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World’s largest Cook Islands festival returns to Auckland stage

'Alakihihifo Vailala

1400 performers will be participating in the world’s largest Cook Islands event in Auckland.

Public Interest Journalism funded through NZ On Air

More than 1400 performers will be participating in the world’s largest Cook Islands event in Auckland this weekend.

Te Maeva Nui: Cook Islands Cultural Festival kicked off yesterday in West Auckland’s Trusts Arena.

Event organiser Kim Masters-Pare says they’ve had to switch up venues this year due to the large increase of performers.

Masters-Pare says “out of our 10 teams, in total there are over 1400 performers… we’ve had to increase everything - increase the changing rooms, increase the staging length”.

This biennial celebration returns for the first time since 2019 and will feature vibrant costumes and rhythmic dancing.

The theme for this year’s celebration focuses on the arrival of Christianity in the Cook Islands.

Oire Tokoroa performing. Photo / Supplied

This coincides with the island’s 200th-year celebration since Christianity was introduced.

Masters-Pare says group performances will include storytelling from the arrival of missionaries to the burning of Tangaroa idols.

Performer Warshart Bailey, who is performing with the Aitutaki Enua group, says he’s excited that the festival is making a return.

He says their group started preparing for the festival in March this year.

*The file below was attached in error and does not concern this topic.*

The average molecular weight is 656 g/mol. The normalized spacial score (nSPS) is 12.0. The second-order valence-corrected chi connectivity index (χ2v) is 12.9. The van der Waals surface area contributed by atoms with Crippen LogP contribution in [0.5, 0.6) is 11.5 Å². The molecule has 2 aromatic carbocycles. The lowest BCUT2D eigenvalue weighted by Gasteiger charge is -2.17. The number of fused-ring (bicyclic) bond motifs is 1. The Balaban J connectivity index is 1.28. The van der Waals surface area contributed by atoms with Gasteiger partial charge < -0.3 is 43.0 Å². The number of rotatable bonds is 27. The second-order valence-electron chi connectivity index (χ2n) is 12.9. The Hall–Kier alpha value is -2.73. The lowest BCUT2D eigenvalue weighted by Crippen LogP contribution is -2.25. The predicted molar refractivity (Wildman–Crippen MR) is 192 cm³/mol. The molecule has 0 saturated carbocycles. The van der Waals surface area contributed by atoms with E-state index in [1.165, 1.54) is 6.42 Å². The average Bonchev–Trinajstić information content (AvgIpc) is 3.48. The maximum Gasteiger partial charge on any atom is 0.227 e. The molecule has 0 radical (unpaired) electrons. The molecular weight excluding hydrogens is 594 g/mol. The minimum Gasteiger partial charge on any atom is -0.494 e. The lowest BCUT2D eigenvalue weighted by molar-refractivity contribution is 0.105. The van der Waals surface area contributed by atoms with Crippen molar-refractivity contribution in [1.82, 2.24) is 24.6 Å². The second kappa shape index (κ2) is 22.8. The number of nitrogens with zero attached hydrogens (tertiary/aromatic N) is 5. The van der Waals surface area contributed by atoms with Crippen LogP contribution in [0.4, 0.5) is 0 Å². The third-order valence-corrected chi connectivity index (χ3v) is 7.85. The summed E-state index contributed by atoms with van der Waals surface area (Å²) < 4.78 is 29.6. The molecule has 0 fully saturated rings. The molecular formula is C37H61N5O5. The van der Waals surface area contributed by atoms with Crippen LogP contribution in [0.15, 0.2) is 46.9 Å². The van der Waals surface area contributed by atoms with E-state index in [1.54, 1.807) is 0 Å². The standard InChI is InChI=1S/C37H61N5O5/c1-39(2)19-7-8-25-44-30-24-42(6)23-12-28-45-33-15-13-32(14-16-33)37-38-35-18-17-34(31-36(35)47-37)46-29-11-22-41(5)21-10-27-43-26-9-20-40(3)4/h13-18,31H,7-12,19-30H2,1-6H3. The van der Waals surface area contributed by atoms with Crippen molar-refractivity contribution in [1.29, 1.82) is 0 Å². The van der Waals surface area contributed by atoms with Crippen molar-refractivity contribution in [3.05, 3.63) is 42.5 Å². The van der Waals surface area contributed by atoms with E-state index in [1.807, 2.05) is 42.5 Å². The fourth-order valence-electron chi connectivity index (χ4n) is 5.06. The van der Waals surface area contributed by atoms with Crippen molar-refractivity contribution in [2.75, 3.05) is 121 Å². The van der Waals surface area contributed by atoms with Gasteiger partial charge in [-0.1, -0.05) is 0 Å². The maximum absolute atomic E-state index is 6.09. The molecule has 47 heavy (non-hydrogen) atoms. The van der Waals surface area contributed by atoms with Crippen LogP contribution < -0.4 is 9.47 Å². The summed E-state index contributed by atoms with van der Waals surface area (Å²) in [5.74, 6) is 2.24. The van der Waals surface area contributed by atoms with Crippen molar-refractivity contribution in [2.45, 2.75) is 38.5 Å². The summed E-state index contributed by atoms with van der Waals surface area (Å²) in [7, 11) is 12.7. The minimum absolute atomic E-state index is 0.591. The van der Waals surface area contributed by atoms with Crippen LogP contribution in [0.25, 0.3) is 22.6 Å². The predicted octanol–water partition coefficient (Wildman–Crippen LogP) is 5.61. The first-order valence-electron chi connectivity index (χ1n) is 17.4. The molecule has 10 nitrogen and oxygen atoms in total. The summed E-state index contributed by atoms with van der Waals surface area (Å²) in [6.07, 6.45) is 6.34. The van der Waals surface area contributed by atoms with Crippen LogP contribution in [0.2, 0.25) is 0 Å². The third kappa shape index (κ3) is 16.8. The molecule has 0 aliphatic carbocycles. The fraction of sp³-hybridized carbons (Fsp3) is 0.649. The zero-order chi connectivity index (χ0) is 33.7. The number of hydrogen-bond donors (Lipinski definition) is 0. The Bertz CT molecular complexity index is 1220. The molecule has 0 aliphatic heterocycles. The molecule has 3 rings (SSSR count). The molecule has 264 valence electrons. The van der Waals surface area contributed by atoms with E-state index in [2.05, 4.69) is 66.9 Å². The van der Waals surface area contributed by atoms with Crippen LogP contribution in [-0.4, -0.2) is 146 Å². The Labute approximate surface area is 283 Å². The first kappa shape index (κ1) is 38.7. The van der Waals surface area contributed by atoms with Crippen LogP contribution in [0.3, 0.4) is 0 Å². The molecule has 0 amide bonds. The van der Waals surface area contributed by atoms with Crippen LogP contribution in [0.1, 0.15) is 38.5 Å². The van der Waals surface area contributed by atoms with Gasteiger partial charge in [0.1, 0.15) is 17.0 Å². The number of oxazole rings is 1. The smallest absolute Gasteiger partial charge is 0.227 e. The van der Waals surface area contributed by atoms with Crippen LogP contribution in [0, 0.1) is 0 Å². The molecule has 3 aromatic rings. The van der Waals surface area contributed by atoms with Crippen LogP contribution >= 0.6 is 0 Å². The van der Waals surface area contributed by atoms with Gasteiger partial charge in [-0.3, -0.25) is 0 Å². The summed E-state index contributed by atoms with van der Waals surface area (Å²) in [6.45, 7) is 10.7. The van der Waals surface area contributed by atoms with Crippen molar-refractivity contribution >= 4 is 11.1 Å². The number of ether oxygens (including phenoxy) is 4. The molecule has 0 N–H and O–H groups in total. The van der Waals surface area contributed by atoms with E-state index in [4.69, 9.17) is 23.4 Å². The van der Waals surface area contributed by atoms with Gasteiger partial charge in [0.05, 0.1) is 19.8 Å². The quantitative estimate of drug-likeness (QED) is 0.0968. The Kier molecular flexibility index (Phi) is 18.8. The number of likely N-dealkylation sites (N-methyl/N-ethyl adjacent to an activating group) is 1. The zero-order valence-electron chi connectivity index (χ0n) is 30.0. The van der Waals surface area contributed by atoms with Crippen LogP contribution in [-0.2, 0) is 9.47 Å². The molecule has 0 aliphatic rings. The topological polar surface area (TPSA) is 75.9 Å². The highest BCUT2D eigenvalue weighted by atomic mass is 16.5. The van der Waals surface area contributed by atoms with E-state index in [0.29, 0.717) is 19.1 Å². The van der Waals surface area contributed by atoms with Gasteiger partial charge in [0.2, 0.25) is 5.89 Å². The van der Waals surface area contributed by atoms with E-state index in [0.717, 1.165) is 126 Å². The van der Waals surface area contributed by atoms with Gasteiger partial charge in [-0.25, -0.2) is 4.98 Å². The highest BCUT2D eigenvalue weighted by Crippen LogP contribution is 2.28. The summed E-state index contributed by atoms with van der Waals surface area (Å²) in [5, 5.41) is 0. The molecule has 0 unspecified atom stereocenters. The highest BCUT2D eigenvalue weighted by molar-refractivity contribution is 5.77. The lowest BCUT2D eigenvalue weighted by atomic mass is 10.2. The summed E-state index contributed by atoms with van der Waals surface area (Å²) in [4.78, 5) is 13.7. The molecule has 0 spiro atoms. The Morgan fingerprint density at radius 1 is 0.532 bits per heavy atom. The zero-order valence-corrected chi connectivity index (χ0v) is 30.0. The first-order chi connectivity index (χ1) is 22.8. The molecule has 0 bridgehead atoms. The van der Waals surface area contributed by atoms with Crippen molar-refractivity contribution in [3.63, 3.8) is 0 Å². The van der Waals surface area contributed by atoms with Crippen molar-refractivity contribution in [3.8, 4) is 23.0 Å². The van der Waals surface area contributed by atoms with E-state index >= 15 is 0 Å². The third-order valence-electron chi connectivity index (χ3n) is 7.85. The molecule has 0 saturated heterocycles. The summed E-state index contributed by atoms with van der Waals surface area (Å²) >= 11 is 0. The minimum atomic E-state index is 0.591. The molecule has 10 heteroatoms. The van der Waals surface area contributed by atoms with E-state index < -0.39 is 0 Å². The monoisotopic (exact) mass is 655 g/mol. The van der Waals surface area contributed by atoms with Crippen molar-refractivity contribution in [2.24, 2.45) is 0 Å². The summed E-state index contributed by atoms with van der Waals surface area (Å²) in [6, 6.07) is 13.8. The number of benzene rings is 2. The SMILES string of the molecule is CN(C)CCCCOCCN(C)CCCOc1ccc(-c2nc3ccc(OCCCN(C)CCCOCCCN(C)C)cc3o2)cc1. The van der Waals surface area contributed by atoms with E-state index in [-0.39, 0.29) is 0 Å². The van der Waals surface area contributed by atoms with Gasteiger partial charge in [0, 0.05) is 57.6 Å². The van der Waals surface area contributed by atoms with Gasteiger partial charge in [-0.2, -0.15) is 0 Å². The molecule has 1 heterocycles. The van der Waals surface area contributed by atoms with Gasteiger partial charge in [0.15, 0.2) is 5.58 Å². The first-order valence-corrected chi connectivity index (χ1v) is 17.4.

“Cook Island communities will be coming together. I’m excited to see family and friends who I haven’t seen in a while.”

Groups have travelled from as far as Tokoroa and the Cook Islands to participate in this year’s Te Maeva Nui.

Traditional foods, clothing

Along with performances, the festival will have stalls selling traditional Cook Island foods, accessories, clothing and instruments.

Lorna Nicholas travelled from Rarotonga to help her sister bring the popular Rarotongan eatery, Palace Takeaways to Te Maeva Nui.

Nicholas, who proudly represents the Vaka Takitumu village, says they’re also supporting their niece who is dancing in their village group.

The Nicholas family has been running Palace Takeaways since 1989 and haven’t increased the price of their burgers since.

“Anything to do with the Cook Islands, we give back to the Cook Islands. That’s what we’re here for. So we’re proud to be selling Palace Takeaways here in New Zealand.”

Hero image: Lorna Nicholas traveled to help her sister's stall. Photo / Supplied

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